Texas State (USA) Court in 1883. The court allowed an individual to provide expert testimony on the elapsed time since the evidence firearm was last fired. His testimony was based on his examination of the fired wadding (paper patch), the percussion cap (a small metallic cup containing a primary explosive used to ignite the muzzle charge in muzzle loading firearms), and the barrel of the firearm.
In 1907, in Brownsville, Texas (USA), several soldiers from a nearby US Army Infantry Regiment was allegedly involved in a riot (later referred to in the popular press as the Affray at Brownsville) in the small Texas town of Brownsville. During the hours of darkness, and during a ten-minute period, the soldiers were alleged to have fired some 150 to 200 shots from their assigned rifles throughout the entire town. The facts surrounding the ‘riot’ are very much in question and although the case was supposedly investigated, it was never determined if any soldier actually participated in the riot. The importance of this event for the field of firearms identification is that it was the first time that a serious study was undertaken to attempt and identify fired cartridge cases to specific rifles and represents one of the first recorded examinations of fired cartridge cases. Following the alleged riot, some townspeople ‘found’ in a back alley of the town a grand total of 39 fired 30-caliber cartridge cases and some fired bullets. These items, and numerous rifles belonging to three infantry companies, were collected and sent to the staff of Frankfort Arsenal for their examination. The arsenal staff studied the submitted evidence and then devised a method of attempting to identify the fired cartridge casings to the submitted rifles. The arsenal staff, after spending a lengthy period of time test firing the rifles, was able identify 33 of the fired cartridge casings as having been fired from four of the submitted rifles. The remaining six cartridge casings could not be associated with any of the submitted rifles and no conclusions were reached concerning any of the fired bullet evidence. A report titled “Study of the Fired Bullets and Shells in Brownsville, Texas, Riot” was published in 1907 by the US Government Printing Office, Washington, DC, as part of the Annual Report of the Chief of Ordnance, US Army. This exhaustive examination of evidence, and subsequent written report, is the first recorded instance of fired cartridge casings being evaluated as evidence and represents a milestone in firearms identification history.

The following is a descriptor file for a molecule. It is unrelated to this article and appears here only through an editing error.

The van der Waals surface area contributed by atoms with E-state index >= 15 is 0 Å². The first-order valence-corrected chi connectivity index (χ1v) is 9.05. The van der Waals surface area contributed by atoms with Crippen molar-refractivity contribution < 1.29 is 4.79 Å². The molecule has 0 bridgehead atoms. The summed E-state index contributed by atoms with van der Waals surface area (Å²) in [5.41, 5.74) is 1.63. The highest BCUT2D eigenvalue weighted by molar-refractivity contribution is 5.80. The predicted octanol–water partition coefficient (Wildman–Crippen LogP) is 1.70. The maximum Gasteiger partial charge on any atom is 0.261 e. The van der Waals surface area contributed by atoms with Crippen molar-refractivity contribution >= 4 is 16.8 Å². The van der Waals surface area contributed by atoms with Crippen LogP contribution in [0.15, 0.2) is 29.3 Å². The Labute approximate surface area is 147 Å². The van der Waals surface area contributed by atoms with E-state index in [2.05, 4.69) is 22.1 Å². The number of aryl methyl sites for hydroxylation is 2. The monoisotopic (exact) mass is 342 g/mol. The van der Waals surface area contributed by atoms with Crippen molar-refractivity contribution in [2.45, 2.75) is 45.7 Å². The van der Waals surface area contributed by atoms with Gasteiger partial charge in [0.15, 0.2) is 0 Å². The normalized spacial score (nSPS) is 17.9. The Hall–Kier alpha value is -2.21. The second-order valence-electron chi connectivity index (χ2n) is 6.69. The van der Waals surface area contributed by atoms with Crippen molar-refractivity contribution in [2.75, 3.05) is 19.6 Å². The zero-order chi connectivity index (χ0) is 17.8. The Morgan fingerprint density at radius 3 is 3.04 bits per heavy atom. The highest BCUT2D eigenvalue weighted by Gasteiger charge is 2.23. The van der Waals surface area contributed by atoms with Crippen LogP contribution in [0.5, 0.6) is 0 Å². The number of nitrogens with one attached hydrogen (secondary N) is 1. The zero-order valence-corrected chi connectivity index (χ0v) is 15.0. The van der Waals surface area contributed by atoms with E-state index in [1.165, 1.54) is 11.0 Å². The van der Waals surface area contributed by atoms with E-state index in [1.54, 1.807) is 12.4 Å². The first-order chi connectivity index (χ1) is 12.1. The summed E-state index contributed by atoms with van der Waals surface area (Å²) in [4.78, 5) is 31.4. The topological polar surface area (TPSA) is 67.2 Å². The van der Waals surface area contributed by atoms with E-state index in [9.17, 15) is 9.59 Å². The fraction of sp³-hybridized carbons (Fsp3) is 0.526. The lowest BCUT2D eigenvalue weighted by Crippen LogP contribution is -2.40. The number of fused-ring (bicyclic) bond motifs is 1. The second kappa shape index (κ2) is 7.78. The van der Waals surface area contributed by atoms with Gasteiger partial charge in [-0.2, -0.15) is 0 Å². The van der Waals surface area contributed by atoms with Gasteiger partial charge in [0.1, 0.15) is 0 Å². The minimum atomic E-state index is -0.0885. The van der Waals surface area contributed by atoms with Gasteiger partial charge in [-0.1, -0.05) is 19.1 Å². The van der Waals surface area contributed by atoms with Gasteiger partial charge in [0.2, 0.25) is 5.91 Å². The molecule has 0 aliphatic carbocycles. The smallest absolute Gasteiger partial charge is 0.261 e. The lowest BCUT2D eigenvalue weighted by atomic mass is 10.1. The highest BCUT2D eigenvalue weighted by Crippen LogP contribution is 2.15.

This has contributed to modern-day forensic science because it has influenced and jump started how we evaluate and determine if or how a gun was used and even what kind.